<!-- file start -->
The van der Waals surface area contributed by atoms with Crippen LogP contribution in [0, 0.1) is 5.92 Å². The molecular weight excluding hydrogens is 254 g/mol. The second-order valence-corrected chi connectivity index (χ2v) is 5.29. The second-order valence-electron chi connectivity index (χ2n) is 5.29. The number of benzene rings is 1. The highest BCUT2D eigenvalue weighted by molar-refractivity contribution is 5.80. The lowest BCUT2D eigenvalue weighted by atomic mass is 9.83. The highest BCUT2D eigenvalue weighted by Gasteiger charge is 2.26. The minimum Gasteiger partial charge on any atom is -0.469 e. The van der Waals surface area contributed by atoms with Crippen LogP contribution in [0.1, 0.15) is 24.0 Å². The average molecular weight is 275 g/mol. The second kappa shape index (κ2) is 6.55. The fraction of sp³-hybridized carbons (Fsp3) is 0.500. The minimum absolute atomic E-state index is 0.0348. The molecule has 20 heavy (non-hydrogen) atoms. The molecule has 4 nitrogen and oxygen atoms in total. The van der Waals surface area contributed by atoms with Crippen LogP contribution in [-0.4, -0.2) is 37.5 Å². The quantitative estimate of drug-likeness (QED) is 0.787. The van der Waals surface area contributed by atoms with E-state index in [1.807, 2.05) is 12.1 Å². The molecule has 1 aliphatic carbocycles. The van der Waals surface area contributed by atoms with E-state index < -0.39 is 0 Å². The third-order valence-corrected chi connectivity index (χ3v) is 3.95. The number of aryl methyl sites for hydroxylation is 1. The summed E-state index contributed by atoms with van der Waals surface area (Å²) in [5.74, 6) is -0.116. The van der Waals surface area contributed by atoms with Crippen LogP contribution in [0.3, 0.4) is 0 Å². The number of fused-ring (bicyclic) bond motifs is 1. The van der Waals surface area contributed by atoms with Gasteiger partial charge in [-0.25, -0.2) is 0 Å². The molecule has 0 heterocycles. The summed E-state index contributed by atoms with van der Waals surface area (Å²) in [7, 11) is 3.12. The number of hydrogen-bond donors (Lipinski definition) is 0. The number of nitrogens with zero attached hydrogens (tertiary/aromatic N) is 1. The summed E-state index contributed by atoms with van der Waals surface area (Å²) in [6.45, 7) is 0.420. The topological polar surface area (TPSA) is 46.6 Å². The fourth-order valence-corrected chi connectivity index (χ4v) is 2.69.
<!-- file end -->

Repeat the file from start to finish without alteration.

The van der Waals surface area contributed by atoms with Crippen LogP contribution in [0, 0.1) is 5.92 Å². The molecular weight excluding hydrogens is 254 g/mol. The second-order valence-corrected chi connectivity index (χ2v) is 5.29. The second-order valence-electron chi connectivity index (χ2n) is 5.29. The number of benzene rings is 1. The highest BCUT2D eigenvalue weighted by molar-refractivity contribution is 5.80. The lowest BCUT2D eigenvalue weighted by atomic mass is 9.83. The highest BCUT2D eigenvalue weighted by Gasteiger charge is 2.26. The minimum Gasteiger partial charge on any atom is -0.469 e. The van der Waals surface area contributed by atoms with Crippen LogP contribution in [0.1, 0.15) is 24.0 Å². The average molecular weight is 275 g/mol. The second kappa shape index (κ2) is 6.55. The fraction of sp³-hybridized carbons (Fsp3) is 0.500. The minimum absolute atomic E-state index is 0.0348. The molecule has 20 heavy (non-hydrogen) atoms. The molecule has 4 nitrogen and oxygen atoms in total. The van der Waals surface area contributed by atoms with Crippen LogP contribution in [-0.4, -0.2) is 37.5 Å². The quantitative estimate of drug-likeness (QED) is 0.787. The van der Waals surface area contributed by atoms with E-state index in [1.807, 2.05) is 12.1 Å². The molecule has 1 aliphatic carbocycles. The van der Waals surface area contributed by atoms with E-state index < -0.39 is 0 Å². The third-order valence-corrected chi connectivity index (χ3v) is 3.95. The number of aryl methyl sites for hydroxylation is 1. The summed E-state index contributed by atoms with van der Waals surface area (Å²) in [5.74, 6) is -0.116. The van der Waals surface area contributed by atoms with Crippen LogP contribution in [0.3, 0.4) is 0 Å². The number of fused-ring (bicyclic) bond motifs is 1. The van der Waals surface area contributed by atoms with Gasteiger partial charge in [-0.25, -0.2) is 0 Å². The molecule has 0 heterocycles. The summed E-state index contributed by atoms with van der Waals surface area (Å²) in [7, 11) is 3.12. The number of hydrogen-bond donors (Lipinski definition) is 0. The number of nitrogens with zero attached hydrogens (tertiary/aromatic N) is 1. The summed E-state index contributed by atoms with van der Waals surface area (Å²) in [6.45, 7) is 0.420. The topological polar surface area (TPSA) is 46.6 Å². The fourth-order valence-corrected chi connectivity index (χ4v) is 2.69.